Tourism and Development Conference Stresses Cooperation
The fourth annual tourism conference organized by the Association of Greek Tourism Enterprises welcomed speakers from 10 countries this year. On opening the conference, the association’s president, Stavros Andreadis, said that since the last conference there has been no change in the Greek tourism product, except for Athens. He urged the hundreds of Greek delegates to work toward higher quality products.
He was followed by Deputy Tourism Minister Anastassios Liaskos who inferred that next year more than 60 million euros would be spent by government on tourism promotion, which will concentrate on new markets and post-Olympic possibilities.
Mr. Liaskos told the conference that the era of missed opportunities for Greek tourism is definitely coming to an end thanks to a radical policy reorientation that would address chronic problems.
He said legislation now in the works would set new priorities for tourism development in zoning regulations and lift geographic restrictions on the building of four- and five-star hotels.
Other arrangements would facilitate the issuing of licenses and promote grants for alternative forms of tourism. Through the Greek Cuisine program, entrepreneurs will be certified with a special sign of the Hellenic Tourism Organization and receive grants for upgrading their units. There will also be promotion of sports and cultural events in Greece.
Of particular interest to delegates were the talks by guest speakers on the conference’s topic, Tourism and Development. The first speaker was Harold Harvey of the Monitor Group.
Mr. Harvey stressed that it was up to the private sector, not government, to get promotion right since companies compete, not the state, and companies entice customers, not the state. As well, he said that this requires forward thinking and working together with “cluster” groups – for example coastal shipping, hoteliers, conference organizers, etc.
“Cooperation is most difficult among companies,” he said, “but this must be done as it’s the only way forward….Play together and win.”
As for advertising, he suggested that it was best to concentrate on major markets and in the case of Greece this meant about 10 countries and specific cities of these countries. He said it seems silly to try and promote a destination in 250 world countries and territories.
During the conference’s second session, E. Bordas of THR in Barcelona spoke on a study done for the conference organizer entitled “An Analysis of the Competitiveness Indicators in Mediterranean Destinations,” which dealt with resorts in Greece, Spain, Turkey, Egypt, Croatia, Cyprus and Portugal.
He said in his speech that the Greek tourism industry had a lot of success thanks to its capacity to offer gratifying vacations at reasonable prices. “Tourism has been, without any doubt, an important fountain of prosperity for Greece. But that prosperity could seriously be threatened by a decrease in the industry competitiveness and in its capacity to retain the created value.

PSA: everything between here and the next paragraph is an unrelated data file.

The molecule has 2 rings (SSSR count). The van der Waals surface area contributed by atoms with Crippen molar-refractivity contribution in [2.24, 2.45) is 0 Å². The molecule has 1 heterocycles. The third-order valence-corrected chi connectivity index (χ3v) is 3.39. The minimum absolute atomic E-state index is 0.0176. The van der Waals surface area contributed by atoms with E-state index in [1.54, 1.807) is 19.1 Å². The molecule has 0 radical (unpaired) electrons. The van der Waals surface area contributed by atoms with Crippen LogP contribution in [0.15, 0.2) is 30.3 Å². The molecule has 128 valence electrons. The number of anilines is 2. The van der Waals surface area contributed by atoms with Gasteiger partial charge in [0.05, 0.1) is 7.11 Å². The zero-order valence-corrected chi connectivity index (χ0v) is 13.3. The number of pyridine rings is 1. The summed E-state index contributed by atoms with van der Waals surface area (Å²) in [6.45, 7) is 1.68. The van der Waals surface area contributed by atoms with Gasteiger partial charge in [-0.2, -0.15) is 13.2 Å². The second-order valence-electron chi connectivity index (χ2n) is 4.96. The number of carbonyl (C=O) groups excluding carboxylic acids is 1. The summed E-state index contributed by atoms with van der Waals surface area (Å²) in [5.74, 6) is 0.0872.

“The major part of the competitiveness is created at local level of the destinations. And there are destinations where being competitive is easier/ more difficult than in others.
“Manage the competitiveness within the destinations. When we say competitiveness it’s the destinations competitiveness we’re talking about, not the country’s. The destinations should have the initiative with all their efforts and not wait for the other to resolve their problems because these won’t be resolved.
Understand the limits of your advantage. Each advantage is specific for its market and in a determined context. Do not pretend that it serves you for everything. Understand that the “value” is in experiences. It is neither in beds nor in the quality. Cooperation, cooperation, cooperation… Public-public. Private-private. Public-private.”
Some results from the study show that tourists in Greek destinations are satisfied with their chosen destination.
The unsatisfied tourists are only: 5% in Athens, 7% in Zakynthos and 4% in Heraklion.
As well, tourists don’t see clear competitors of Greek destinations. Barcelona and Rome are the most mentioned alternative destinations for Athens, but only for a 13% of tourists.
The crowd, the traffic and the lack of environmental care are the worst elements of Greek tourist destinations, while the friendliness and hospitality of Greek people is the factor that the tourists evaluate best.
Greece appears to suffer from under-investment in hotels; about 77 percent of them are more than 20 years old, while only 15 percent belong to or are grouped in with chains; 66 percent of Greek hotels belong to the one- and two-star categories.